This is the first report of an ADNFLE kindred from Korea. All affected members of this family are carriers of the same CHRNA4 mutation (Ser252Leu) that has been reported previously in a Japanese5 and in a Lebanese24 family. All of the affected members of this family who were available for testing exhibit mild to moderate mental retardation. Except for 3 members who are seizure-free without taking antiepileptic drugs, our patients demonstrate typical frontal lobe seizure symptoms. Despite some intrafamilial and interfamilial variability, the ADNFLE phenotype has not shown significant differences in independent families with similar genetic mutations. When clinical differences were described, they appeared to be correlated with genetic differences. So far, most family data are available for the Ser248Phe CHRNA4 mutation3,13,14 (because of a different numbering of amino acid residues, the mutation was also named Ser252Phe13). Age at onset, nocturnal clusters of hyperkinetic and dystonic movements, and favorable response to carbamazepine are among the common features in the group with 20q linkage. The phenotypic similarities between the previously described Norwegian, Spanish, and original Australian families, 2 of them with proven different genetic backgrounds, suggest that the CHRNA4 mutation Ser248Phe is the major factor determining the phenotype, rather than other background genes.15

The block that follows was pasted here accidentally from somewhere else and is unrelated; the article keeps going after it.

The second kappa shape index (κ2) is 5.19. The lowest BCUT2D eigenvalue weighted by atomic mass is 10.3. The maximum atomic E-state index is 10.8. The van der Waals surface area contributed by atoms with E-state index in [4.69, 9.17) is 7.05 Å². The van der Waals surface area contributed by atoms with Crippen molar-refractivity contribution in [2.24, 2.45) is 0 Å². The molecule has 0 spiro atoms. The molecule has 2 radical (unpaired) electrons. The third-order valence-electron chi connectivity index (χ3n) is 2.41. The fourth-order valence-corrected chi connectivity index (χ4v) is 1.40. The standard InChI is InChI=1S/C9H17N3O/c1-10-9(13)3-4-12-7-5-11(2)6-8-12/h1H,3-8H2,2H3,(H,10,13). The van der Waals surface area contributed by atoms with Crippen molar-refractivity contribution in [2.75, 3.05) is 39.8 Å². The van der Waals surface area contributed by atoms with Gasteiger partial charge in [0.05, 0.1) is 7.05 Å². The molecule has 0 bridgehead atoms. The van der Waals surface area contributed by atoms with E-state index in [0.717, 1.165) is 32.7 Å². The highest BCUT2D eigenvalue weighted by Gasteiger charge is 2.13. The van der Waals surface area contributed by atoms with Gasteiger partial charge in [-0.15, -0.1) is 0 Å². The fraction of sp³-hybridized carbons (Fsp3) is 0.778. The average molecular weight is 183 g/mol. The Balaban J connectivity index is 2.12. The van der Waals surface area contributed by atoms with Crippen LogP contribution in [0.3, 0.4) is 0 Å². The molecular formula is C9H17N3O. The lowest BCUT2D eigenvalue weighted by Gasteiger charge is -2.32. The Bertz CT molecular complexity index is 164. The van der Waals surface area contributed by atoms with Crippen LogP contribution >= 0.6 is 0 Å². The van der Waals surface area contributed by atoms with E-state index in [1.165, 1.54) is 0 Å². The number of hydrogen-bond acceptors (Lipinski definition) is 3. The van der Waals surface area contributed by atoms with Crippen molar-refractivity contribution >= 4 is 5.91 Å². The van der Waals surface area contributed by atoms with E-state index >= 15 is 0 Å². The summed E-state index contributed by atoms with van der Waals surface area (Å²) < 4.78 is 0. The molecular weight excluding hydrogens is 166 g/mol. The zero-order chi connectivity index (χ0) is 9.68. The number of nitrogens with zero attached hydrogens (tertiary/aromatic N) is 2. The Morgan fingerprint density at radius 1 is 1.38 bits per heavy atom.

The clinical picture of ADNFLE caused by Ser252Leu is less clear. As observed in our family, the patients of the Japanese family with the Ser252Leu mutation did not have auras.25 Interestingly, 2 of 3 children in the Japanese family had mild mental retardation, while all 3 had behavioral problems such as hyperactivity. In our family, the frequency of mild to moderate mental retardation is even higher, suggesting a possible causative mechanism related to the Ser252Leu mutation. Behavioral problems and retardation had not been reported to be common findings in ADNFLE families with the other known CHRNA4 or CHRNB2 mutations. There is only one additional report of a co-occurrence of ADNFLE and mental retardation within the same pedigree, but no mutation was found in this German family.26 The clinical features, such as drug resistance and mental retardation, shared by the Japanese family and our Korean family could indicate that the CHRNA4 Ser252Leu mutation causes an ADNFLE phenotype that shows characteristic differences compared with the clinical characteristics described for Ser248Phe families. The genotypic similarity between our family and the previously described Japanese family5 raises the possibility of common ancestry; this was denied by our family and the Japanese kindred (S. Hirose, MD, PhD, written communication, June 2003).